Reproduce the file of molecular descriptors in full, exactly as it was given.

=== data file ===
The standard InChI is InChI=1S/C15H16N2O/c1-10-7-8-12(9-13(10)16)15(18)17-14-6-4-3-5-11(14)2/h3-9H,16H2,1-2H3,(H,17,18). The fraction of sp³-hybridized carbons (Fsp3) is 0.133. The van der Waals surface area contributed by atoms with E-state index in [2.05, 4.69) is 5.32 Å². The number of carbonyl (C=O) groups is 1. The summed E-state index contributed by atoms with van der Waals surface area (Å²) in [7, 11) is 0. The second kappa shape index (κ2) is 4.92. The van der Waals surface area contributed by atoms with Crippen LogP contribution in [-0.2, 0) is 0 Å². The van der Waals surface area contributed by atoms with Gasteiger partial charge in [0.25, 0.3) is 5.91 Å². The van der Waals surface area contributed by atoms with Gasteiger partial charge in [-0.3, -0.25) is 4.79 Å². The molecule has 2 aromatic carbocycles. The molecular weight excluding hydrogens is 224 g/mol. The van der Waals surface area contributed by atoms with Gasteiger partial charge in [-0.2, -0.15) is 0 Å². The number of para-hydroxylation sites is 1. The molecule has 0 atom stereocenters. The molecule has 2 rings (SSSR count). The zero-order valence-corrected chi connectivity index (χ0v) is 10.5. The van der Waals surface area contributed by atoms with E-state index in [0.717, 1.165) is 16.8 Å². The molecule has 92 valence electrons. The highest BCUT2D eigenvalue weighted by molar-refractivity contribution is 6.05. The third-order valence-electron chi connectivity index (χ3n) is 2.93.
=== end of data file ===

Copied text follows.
The standard InChI is InChI=1S/C15H16N2O/c1-10-7-8-12(9-13(10)16)15(18)17-14-6-4-3-5-11(14)2/h3-9H,16H2,1-2H3,(H,17,18). The fraction of sp³-hybridized carbons (Fsp3) is 0.133. The van der Waals surface area contributed by atoms with E-state index in [2.05, 4.69) is 5.32 Å². The number of carbonyl (C=O) groups is 1. The summed E-state index contributed by atoms with van der Waals surface area (Å²) in [7, 11) is 0. The second kappa shape index (κ2) is 4.92. The van der Waals surface area contributed by atoms with Crippen LogP contribution in [-0.2, 0) is 0 Å². The van der Waals surface area contributed by atoms with Gasteiger partial charge in [0.25, 0.3) is 5.91 Å². The van der Waals surface area contributed by atoms with Gasteiger partial charge in [-0.3, -0.25) is 4.79 Å². The molecule has 2 aromatic carbocycles. The molecular weight excluding hydrogens is 224 g/mol. The van der Waals surface area contributed by atoms with Gasteiger partial charge in [-0.2, -0.15) is 0 Å². The number of para-hydroxylation sites is 1. The molecule has 0 atom stereocenters. The molecule has 2 rings (SSSR count). The zero-order valence-corrected chi connectivity index (χ0v) is 10.5. The van der Waals surface area contributed by atoms with E-state index in [0.717, 1.165) is 16.8 Å². The molecule has 92 valence electrons. The highest BCUT2D eigenvalue weighted by molar-refractivity contribution is 6.05. The third-order valence-electron chi connectivity index (χ3n) is 2.93.